are soon become the icy arrows of winter's sting
how spring intoxicated by the sun
now throws off her green gown
and summer's golden smile is soon become
the frown of autumn's brown
how passion spent we droop like sapless vines
in the winter of our minds


di innocent an di fool could pass fi twin
but haas a haas
an mule a mule
mawgah mean mawgah
it noh mean slim

yet di two a dem in camman share someting

dem is awftin canfused an get used
dem is awftin criticised an campamised
dem is awftin villified an reviled
dem is awftin foun guilty widout being tried

wan ting set di two a dem far apawt dow
di innocent wi hawbah dout
check tings out
an maybe fine out
but di fool

di innocent an di fool could pass fi twin
but like a like
an love a love
a pidgin is a pidgin
an a dove is a dove

yet di two a dem in camman share someting
demis awftin anticipated an laywaited
dem is awftin patronised an penalised
dem is awfin castigated an implicated

wan ting set di two a dem far apawt dow
di innocent wi hawbah dout
check tings out
an maybe fine out
but di fool

di innocent an di fool could paas fi twin
but rat a rat
an mouse a mouse
flea a flea
an louse a louse

yet di two a dem in camman share something

dem is awftin decried an denied
dem is awftin ridiculed an doungraded
dem is sometimes kangratulated an celebrated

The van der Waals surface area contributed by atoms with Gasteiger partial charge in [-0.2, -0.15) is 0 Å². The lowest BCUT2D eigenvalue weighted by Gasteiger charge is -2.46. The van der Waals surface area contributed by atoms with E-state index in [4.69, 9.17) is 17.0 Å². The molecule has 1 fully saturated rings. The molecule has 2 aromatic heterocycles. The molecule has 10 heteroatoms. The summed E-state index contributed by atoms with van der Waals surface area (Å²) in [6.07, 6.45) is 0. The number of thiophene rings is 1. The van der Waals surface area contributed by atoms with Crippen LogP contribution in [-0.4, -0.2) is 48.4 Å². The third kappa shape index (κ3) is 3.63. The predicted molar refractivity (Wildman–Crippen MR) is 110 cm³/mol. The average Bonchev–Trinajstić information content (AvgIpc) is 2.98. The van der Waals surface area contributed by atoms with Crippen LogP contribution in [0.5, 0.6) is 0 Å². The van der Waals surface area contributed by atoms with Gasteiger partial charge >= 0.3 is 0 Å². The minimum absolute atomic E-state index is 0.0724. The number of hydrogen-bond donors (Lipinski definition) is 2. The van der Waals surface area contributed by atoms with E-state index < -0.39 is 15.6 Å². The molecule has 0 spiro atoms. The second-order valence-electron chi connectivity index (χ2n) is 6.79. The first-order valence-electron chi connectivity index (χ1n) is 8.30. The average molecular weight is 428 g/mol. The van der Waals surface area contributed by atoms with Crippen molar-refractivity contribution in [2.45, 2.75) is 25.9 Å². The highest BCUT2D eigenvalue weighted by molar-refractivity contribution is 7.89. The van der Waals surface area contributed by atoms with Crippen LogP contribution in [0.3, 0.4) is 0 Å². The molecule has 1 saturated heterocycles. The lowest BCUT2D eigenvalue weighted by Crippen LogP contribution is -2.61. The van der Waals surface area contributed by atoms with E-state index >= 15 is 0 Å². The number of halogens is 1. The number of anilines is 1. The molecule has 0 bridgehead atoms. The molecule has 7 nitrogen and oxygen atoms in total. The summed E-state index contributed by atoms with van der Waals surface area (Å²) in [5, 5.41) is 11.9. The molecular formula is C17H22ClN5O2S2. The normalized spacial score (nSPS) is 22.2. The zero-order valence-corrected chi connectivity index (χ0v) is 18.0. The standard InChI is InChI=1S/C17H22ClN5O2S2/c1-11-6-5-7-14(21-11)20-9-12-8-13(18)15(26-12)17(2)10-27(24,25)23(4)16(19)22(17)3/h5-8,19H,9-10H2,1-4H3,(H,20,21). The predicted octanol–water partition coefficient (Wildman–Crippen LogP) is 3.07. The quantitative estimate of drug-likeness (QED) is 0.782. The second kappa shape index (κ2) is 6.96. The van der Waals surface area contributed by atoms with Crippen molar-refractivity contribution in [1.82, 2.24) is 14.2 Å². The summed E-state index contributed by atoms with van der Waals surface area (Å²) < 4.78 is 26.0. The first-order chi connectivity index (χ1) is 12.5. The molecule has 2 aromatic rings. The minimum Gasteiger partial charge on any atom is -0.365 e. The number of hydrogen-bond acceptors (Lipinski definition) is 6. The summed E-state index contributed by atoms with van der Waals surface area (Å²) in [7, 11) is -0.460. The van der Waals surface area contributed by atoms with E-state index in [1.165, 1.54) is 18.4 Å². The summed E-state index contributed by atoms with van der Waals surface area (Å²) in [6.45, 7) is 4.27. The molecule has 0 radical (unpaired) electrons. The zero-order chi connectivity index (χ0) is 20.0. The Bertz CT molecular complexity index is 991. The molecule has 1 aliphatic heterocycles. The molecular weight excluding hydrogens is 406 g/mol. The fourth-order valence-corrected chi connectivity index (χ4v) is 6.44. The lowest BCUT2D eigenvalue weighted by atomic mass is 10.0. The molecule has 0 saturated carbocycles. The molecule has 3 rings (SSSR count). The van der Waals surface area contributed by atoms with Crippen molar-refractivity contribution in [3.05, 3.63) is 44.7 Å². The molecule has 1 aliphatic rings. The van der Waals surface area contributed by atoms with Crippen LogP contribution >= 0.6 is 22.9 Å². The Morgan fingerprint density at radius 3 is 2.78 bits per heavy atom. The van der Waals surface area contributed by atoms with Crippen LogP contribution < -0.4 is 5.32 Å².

dem is sometimes suprised an elated
but as yu mite have already guess
dem is awftin foun wantin more or less

dus spoke di wizen wans of ole
dis is a story nevah told


war... war...
mi seh lissen
oppressin man
hear what I say if yu can
wi have
a grevious blow fi blow

wi will fite yu in di street wid we han
wi have a plan
soh lissen man
get ready fi tek some blows

doze days
of di truncheon
an doze nites
of melancholy locked in a cell
doze hours of torture touchin hell
doze blows dat caused my heart to swell
were well
and are now
at an end

all wi doin
is defendin
soh get yu ready
fi war... war...
freedom is a very firm thing
all oppression
can do is bring
passion to di eights of eruption
an songs of fire wi will sing

no... no...
noh run
yu did soun yu siren
an is war now
war... war...

di Special Patrol
will fall
like a wall force doun
or a toun turn to dus
even dow dem think dem bold
wi know dem cold like ice wid fear
an wi is fire!
choose yu weapon dem
all wi need is bakkles an bricks an sticks
wi hav fist
wi fav feet
wi carry dandamite in wi teeth

sen fi di riot squad
cause wi runin wild
wi bittah like bile
blood will guide
their way
an I say
all wi doin
is defendin
soh set yu ready
fi war... war...
freedom is avery fine thing


w'en mi jus' come to Landan toun
mi use to work pan di andahdroun